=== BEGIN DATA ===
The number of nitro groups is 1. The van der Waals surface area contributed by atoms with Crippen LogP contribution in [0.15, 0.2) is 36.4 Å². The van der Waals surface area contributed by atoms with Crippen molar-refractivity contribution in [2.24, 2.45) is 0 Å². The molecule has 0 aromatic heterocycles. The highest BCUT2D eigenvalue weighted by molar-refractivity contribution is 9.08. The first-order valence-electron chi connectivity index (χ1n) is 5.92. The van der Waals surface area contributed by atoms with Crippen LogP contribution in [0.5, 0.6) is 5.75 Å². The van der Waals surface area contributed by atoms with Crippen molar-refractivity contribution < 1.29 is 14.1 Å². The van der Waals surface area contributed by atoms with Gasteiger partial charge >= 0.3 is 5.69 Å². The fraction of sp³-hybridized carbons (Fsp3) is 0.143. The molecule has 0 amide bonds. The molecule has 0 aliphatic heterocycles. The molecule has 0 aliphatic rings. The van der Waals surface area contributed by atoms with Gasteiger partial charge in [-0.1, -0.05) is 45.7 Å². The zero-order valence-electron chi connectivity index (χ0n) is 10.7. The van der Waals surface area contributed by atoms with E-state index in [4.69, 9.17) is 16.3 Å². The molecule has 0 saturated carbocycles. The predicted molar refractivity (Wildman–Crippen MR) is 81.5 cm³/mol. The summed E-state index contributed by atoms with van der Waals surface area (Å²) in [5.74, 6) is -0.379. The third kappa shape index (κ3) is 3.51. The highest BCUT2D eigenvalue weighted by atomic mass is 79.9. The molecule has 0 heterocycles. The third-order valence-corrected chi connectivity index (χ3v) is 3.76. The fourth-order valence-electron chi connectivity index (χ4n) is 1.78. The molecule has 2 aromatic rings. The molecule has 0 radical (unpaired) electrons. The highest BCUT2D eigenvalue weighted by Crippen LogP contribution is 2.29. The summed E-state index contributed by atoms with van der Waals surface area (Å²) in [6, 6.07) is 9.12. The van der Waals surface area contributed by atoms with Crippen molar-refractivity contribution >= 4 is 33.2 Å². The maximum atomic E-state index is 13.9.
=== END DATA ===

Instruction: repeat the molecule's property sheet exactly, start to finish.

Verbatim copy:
The number of nitro groups is 1. The van der Waals surface area contributed by atoms with Crippen LogP contribution in [0.15, 0.2) is 36.4 Å². The van der Waals surface area contributed by atoms with Crippen molar-refractivity contribution in [2.24, 2.45) is 0 Å². The molecule has 0 aromatic heterocycles. The highest BCUT2D eigenvalue weighted by molar-refractivity contribution is 9.08. The first-order valence-electron chi connectivity index (χ1n) is 5.92. The van der Waals surface area contributed by atoms with Crippen LogP contribution in [0.5, 0.6) is 5.75 Å². The van der Waals surface area contributed by atoms with Crippen molar-refractivity contribution < 1.29 is 14.1 Å². The van der Waals surface area contributed by atoms with Gasteiger partial charge >= 0.3 is 5.69 Å². The fraction of sp³-hybridized carbons (Fsp3) is 0.143. The molecule has 0 amide bonds. The molecule has 0 aliphatic heterocycles. The molecule has 0 aliphatic rings. The van der Waals surface area contributed by atoms with Gasteiger partial charge in [-0.1, -0.05) is 45.7 Å². The zero-order valence-electron chi connectivity index (χ0n) is 10.7. The van der Waals surface area contributed by atoms with E-state index in [4.69, 9.17) is 16.3 Å². The molecule has 0 saturated carbocycles. The predicted molar refractivity (Wildman–Crippen MR) is 81.5 cm³/mol. The summed E-state index contributed by atoms with van der Waals surface area (Å²) in [5.74, 6) is -0.379. The third kappa shape index (κ3) is 3.51. The highest BCUT2D eigenvalue weighted by atomic mass is 79.9. The molecule has 0 heterocycles. The third-order valence-corrected chi connectivity index (χ3v) is 3.76. The fourth-order valence-electron chi connectivity index (χ4n) is 1.78. The molecule has 2 aromatic rings. The molecule has 0 radical (unpaired) electrons. The highest BCUT2D eigenvalue weighted by Crippen LogP contribution is 2.29. The summed E-state index contributed by atoms with van der Waals surface area (Å²) in [6, 6.07) is 9.12. The van der Waals surface area contributed by atoms with Crippen molar-refractivity contribution >= 4 is 33.2 Å². The maximum atomic E-state index is 13.9.